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Dravidian leader or Hindu saint? The politics behind Amma's burial

Shriya Mohan @ShriyaMohan | First published: 7 December 2016, 22:41 IST
Why was Jayalalithaa buried instead of being cremated?
AFP photo/Manjunath Kiran

The Brahmin community in Tamil Nadu is up in arms. Their beloved Amma, J Jayalalithaa, was buried and not cremated, as the Brahmin tradition demands.

Hindus burn the body because they believe that the soul should depart free from all attachments to the body. The only kind of people who are buried are saints and children below three - the former because their spiritual advancement means their soul is unattached, and the latter because the soul hasn't been in the body long enough to develop attachment.

So when Jayalalithaa breathed her last on the night of 5 December, there was an important dilemma - would Amma be cremated as per the rites demanded by the religious Iyengar Brahmin identity she assumed at birth, or buried, as per the traditions of the Dravidian identity she embraced and fought for?

Dravidian politics

"Humanity always buried its dead, much before religions came into being," says Prof. Kancha Ilaiah Shepherd.

Ilaiah believes Brahmins changed this ritual to erase any history of violence they inflicted upon lower castes. "Burning a body erases fossil history and cleanses any historical evidence of crimes perpetrated," he says.

Anti-Brahminical and Dravidian experts like Ilaiah believe the correct decision was taken when it came to Amma's last rites. The political, he says, ought to come before the personal - after all, Dravidian leaders such as Periyar EV Ramasamy, CN Annadurai and MG Ramachandran (who was a shudra from Kerala) were all buried. So why should Amma be treated any differently?

It must be pointed out that India's biggest anti-Brahminical leader, Dr BR Ambedkar, was cremated. His supporters today say this was done because he had left no will behind, and his supports couldn't think in symbols.

Amma's AIADMK on the other hand, has thought through every form of political symbolism her death ceremony could connote, and made sure to play to the gallery.

How saints are buried

Mitran, a priest from Tiruvannamalai, a temple town in Tamil Nadu, says that his community of priests in Chennai believes that the party might have wanted to kill two birds with one stone, wanting Amma to be given the status of a saint in Hinduism and be buried, while also following the practice of burying a Dravidian leader.

"But Amma is not a saint. So, they found a single Iyengar priest to do some customary rituals to make it appear as though they were treating her body to be one apart from ordinary mortals," he says.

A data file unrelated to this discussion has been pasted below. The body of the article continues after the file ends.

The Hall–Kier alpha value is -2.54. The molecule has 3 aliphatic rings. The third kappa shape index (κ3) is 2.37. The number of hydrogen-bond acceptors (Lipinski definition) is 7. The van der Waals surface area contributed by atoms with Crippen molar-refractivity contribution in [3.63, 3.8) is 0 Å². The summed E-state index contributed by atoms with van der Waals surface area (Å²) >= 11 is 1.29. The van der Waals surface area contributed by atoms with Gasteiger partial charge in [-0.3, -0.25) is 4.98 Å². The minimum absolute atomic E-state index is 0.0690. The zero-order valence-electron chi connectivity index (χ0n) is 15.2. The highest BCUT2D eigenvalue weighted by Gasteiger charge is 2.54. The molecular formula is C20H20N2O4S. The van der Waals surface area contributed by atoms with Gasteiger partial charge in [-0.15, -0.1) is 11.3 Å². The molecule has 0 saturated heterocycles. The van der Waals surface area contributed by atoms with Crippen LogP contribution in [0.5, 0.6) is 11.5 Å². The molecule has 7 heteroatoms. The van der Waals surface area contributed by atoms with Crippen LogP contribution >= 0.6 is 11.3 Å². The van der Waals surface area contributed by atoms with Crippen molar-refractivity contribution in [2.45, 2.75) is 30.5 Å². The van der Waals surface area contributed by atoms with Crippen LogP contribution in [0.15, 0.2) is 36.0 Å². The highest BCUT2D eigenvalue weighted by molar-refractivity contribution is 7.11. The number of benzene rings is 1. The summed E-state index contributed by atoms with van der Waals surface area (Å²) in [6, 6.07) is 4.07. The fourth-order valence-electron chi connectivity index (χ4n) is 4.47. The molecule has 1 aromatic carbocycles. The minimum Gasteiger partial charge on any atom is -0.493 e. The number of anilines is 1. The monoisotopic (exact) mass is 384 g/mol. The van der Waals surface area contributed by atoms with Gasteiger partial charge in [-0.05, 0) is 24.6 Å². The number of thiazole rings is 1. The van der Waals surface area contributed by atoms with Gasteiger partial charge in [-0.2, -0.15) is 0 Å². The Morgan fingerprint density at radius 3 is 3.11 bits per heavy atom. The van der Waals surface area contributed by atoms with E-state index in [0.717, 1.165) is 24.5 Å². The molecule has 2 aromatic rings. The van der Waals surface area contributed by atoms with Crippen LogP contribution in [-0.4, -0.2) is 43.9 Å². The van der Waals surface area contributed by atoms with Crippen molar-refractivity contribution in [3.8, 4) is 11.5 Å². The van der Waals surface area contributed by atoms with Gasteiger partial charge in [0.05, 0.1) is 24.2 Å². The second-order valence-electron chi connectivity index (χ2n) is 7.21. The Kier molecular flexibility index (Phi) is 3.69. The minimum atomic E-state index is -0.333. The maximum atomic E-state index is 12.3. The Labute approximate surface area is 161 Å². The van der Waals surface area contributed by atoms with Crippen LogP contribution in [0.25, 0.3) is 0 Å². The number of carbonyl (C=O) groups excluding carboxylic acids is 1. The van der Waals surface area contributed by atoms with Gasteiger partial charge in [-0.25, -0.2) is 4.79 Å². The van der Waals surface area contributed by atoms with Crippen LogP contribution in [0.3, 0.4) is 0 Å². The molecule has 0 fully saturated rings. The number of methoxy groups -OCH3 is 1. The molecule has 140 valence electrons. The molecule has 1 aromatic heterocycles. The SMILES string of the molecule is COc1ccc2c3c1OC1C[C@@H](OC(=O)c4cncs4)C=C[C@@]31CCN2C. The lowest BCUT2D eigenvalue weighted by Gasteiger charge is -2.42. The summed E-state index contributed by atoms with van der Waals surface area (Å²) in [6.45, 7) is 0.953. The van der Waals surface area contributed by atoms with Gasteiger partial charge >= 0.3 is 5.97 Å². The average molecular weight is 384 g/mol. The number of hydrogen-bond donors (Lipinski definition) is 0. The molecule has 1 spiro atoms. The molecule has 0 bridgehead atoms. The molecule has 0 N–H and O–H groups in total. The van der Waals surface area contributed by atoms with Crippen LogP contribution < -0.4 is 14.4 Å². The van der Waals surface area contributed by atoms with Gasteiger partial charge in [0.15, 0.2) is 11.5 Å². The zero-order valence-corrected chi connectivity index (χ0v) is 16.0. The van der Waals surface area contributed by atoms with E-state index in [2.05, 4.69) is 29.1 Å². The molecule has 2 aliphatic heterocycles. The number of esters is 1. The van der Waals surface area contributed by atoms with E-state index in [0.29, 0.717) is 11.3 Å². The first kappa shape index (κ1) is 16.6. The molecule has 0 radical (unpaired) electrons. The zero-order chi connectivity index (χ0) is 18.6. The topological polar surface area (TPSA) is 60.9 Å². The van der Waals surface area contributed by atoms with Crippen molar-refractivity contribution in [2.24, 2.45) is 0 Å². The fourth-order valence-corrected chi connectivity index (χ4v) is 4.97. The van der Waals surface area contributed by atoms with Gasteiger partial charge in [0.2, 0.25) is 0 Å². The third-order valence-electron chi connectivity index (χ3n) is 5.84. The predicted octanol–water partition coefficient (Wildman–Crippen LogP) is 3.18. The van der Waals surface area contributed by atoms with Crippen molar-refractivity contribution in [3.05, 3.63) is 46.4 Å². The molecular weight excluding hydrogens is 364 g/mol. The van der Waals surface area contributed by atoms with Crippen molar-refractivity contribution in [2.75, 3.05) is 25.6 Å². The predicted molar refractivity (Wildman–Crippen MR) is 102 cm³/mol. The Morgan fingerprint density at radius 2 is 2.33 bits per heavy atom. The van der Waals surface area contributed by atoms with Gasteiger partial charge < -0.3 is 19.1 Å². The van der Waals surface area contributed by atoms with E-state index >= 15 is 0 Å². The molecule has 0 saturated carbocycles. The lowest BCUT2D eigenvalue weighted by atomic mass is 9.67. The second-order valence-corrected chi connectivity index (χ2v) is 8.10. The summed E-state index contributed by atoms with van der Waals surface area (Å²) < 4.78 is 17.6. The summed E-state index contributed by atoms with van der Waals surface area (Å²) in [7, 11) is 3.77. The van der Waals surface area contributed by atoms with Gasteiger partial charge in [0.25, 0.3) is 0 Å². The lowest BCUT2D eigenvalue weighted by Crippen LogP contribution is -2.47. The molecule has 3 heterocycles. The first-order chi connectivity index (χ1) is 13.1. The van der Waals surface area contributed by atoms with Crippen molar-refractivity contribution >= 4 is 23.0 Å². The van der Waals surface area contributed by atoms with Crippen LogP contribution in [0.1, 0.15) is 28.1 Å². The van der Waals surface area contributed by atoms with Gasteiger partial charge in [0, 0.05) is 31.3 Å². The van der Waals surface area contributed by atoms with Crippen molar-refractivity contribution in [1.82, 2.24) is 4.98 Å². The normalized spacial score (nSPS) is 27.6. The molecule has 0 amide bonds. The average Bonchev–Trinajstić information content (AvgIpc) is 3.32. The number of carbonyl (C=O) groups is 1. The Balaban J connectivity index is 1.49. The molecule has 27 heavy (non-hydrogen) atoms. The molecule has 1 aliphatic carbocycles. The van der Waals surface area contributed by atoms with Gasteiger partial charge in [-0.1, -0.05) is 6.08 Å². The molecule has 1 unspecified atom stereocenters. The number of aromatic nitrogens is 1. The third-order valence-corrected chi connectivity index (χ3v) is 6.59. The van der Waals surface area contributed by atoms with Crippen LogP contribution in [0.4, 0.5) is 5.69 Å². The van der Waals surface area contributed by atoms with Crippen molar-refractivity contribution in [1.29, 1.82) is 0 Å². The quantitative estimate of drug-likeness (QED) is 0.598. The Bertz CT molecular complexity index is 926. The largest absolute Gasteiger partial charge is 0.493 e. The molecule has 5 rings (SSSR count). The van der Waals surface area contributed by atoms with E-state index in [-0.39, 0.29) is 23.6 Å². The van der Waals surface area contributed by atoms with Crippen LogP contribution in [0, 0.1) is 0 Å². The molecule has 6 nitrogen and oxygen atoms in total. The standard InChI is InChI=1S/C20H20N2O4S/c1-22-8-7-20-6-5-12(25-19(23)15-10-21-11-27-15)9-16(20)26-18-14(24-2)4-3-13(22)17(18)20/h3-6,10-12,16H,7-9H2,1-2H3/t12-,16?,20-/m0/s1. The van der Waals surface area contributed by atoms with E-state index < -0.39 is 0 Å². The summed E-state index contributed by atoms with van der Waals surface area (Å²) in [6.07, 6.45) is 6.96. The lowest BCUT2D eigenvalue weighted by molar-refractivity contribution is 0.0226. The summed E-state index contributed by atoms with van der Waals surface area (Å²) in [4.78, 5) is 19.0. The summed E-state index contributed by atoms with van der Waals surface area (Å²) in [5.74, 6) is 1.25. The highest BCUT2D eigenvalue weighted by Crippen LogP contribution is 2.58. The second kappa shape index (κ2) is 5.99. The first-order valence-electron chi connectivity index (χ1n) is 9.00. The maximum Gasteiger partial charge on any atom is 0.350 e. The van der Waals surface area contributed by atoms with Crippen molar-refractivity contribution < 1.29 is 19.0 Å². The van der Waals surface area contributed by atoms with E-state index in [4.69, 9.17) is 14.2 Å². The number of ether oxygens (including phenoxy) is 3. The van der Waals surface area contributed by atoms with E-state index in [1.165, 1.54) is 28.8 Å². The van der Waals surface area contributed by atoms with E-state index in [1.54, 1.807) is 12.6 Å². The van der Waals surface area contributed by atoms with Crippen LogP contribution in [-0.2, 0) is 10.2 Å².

If Jayalalithaa had been a saint, her body would have been made to sit in padmasanam (the sitting posture), and bathed in milk, honey and sandalwood, before being lowered into a sack full of camphor, which would then be lowered into the ground.

"Instead, the priest at Marina Beach held a small bowl of milk and sandalwood and sprinkled it on her along with flowers. She was put into a coffin, like Christians, and lowered into the ground," Mitran says.

He adds that some of his colleagues have told him that Amma's last rites and ritual chantings had already been performed on the body at her residence before it was brought to Marina Beach.

Appeasing all supporters

Was the amalgam of religious rituals in her burial simply a huge photo-op for the AIADMK, which wanted to appear to respect the sentiments of all its supporters? And did it succeed?

"The Brahmin community is very upset. This is not the right way to send off her soul," says Mitran.

"Sasikala (Amma's aide) was appeasing the Brahmin tradition. A Brahmin priest doing a send off ritual for Jayalalithaa is a humiliation of the Dravidian tradition," says Ilaiah.

The Hindu religion believes that a body that goes uncremated prevents its soul from departing. Perhaps that is a fitting metaphor to connote that Amma's legacy will haunt Tamil Nadu for some time to come.

Edited by Shreyas Sharma

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First published: 7 December 2016, 22:41 IST
 
Shriya Mohan @ShriyaMohan An editor and writer of development stories at Catch, Shriya has 8 years of experience as a development journalist, holds a Masters degree in Public Policy from the National University of Singapore and is a two-time winner of the National Foundation ...
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